On this day in 1927, a strike and protest was held to show solidarity with convicted murderers Ferdinando Nicola Sacco and Bartolomeo Vanzetti. Sacco and Vanzetti were set to be executed following a controversial court case that found them guilty of the robbery and murder of a clerk and security guard in Braintree, Massachusetts. Many were outraged over the handling of the case and there was much controversy as to whether or not they had received a fair trial.
A one day strike was called for by the Socialist party, the I.W.W. and the Sacco-Vanzetti Emergency Committee and an alleged 392,000 participated. Protests were held throughout the city in which various people spoke up about the unfair treatment that these two men had received. Approximately 15,000 gathered at Union Square alone and five platforms were set up in the north side of the park. Though police were on high alert, things remained peaceful. These protests were mainly limited to the garment industry and thus did little to disrupt the activities of the city. From the Union Square gather, the following telegram was sent to the governor of Massachusetts, Alvin T. Fuller:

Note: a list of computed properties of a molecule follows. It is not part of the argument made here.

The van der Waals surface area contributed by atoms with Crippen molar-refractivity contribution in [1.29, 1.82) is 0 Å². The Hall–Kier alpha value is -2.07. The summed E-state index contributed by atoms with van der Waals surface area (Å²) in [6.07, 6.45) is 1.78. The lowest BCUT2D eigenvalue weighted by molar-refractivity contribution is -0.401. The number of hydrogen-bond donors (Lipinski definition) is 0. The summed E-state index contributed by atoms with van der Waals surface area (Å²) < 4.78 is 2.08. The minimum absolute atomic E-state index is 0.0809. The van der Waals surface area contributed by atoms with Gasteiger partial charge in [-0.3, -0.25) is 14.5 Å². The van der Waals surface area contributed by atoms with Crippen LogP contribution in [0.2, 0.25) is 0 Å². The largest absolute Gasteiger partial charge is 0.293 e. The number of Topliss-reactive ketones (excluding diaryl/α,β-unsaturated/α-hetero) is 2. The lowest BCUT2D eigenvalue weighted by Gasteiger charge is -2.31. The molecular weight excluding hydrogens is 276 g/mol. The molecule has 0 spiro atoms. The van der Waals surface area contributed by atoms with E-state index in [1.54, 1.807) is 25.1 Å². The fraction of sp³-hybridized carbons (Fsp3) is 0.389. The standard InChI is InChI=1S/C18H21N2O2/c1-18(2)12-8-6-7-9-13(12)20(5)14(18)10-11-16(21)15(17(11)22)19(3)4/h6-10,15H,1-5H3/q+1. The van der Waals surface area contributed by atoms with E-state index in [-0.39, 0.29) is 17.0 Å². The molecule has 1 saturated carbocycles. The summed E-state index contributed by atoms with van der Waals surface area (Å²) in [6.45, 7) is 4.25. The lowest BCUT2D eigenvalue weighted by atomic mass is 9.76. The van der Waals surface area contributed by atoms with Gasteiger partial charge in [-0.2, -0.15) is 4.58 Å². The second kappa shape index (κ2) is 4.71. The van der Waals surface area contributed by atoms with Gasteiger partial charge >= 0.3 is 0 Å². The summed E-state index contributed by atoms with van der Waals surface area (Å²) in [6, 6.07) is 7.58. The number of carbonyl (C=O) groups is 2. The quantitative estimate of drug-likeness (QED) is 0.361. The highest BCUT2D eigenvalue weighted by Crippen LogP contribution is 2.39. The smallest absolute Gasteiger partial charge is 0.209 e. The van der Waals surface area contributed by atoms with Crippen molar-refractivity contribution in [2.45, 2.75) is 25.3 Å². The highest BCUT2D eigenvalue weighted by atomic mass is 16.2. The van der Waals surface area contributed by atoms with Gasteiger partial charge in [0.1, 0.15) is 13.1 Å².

“In the name of tens of thousands of workers and progressive-minded people assembled in Union Square, New York we call upon you to grant immediate and complete freedom to Sacco and Vanzetti. We express our complete faith in the innocence of these workers. We condemn the trial of Sacco and Vanzetti as a frame-up and your commission as a sham and hypocrisy and carried out in the same frame-up spirit as the trial. We want unconditional liberation of Sacco and Vanzetti. No Life imprisonment. No extension of prison sentence. Sacco and Vanzettie are innocent. Let them be freed.”
Sacco and Vanzetti were executed on August 23, 1927 despite the protests held in New York and around the world. Years later, on the 50th anniversary of their execution, then governor of Massachusetts, Michael Dukakis issued a statement condemning the trial of these two men as unfair.